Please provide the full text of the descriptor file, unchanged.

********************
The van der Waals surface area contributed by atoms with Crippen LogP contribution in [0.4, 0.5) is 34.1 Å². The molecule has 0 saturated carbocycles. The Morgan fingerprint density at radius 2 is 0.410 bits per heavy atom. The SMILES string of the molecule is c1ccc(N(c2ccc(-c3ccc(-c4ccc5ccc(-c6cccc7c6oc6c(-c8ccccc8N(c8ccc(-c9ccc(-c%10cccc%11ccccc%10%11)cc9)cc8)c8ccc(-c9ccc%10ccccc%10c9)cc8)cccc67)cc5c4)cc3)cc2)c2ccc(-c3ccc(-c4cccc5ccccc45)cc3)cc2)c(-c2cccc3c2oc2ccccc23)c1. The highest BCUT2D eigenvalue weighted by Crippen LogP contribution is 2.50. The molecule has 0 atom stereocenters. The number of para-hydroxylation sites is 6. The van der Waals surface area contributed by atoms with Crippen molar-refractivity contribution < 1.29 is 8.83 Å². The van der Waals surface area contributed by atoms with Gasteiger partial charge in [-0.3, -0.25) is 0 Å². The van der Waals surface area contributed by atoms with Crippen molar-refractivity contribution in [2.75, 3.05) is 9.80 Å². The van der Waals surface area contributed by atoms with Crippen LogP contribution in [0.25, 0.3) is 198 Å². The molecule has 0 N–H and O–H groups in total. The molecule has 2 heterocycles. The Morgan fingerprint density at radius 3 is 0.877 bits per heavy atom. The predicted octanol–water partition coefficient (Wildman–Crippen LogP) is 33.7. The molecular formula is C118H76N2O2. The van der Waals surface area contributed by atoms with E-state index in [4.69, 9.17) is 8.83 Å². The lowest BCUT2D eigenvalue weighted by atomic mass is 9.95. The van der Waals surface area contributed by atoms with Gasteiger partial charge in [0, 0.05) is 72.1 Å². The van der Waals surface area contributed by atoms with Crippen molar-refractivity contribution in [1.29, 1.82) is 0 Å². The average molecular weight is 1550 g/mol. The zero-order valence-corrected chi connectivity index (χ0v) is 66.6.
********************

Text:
The van der Waals surface area contributed by atoms with Crippen LogP contribution in [0.4, 0.5) is 34.1 Å². The molecule has 0 saturated carbocycles. The Morgan fingerprint density at radius 2 is 0.410 bits per heavy atom. The SMILES string of the molecule is c1ccc(N(c2ccc(-c3ccc(-c4ccc5ccc(-c6cccc7c6oc6c(-c8ccccc8N(c8ccc(-c9ccc(-c%10cccc%11ccccc%10%11)cc9)cc8)c8ccc(-c9ccc%10ccccc%10c9)cc8)cccc67)cc5c4)cc3)cc2)c2ccc(-c3ccc(-c4cccc5ccccc45)cc3)cc2)c(-c2cccc3c2oc2ccccc23)c1. The highest BCUT2D eigenvalue weighted by Crippen LogP contribution is 2.50. The molecule has 0 atom stereocenters. The number of para-hydroxylation sites is 6. The van der Waals surface area contributed by atoms with Crippen molar-refractivity contribution < 1.29 is 8.83 Å². The van der Waals surface area contributed by atoms with Gasteiger partial charge in [-0.3, -0.25) is 0 Å². The van der Waals surface area contributed by atoms with Crippen molar-refractivity contribution in [2.75, 3.05) is 9.80 Å². The van der Waals surface area contributed by atoms with Crippen LogP contribution in [0.25, 0.3) is 198 Å². The molecule has 0 N–H and O–H groups in total. The molecule has 2 heterocycles. The Morgan fingerprint density at radius 3 is 0.877 bits per heavy atom. The predicted octanol–water partition coefficient (Wildman–Crippen LogP) is 33.7. The molecular formula is C118H76N2O2. The van der Waals surface area contributed by atoms with E-state index in [4.69, 9.17) is 8.83 Å². The lowest BCUT2D eigenvalue weighted by atomic mass is 9.95. The van der Waals surface area contributed by atoms with Gasteiger partial charge in [0, 0.05) is 72.1 Å². The van der Waals surface area contributed by atoms with Crippen molar-refractivity contribution in [1.29, 1.82) is 0 Å². The average molecular weight is 1550 g/mol. The zero-order valence-corrected chi connectivity index (χ0v) is 66.6.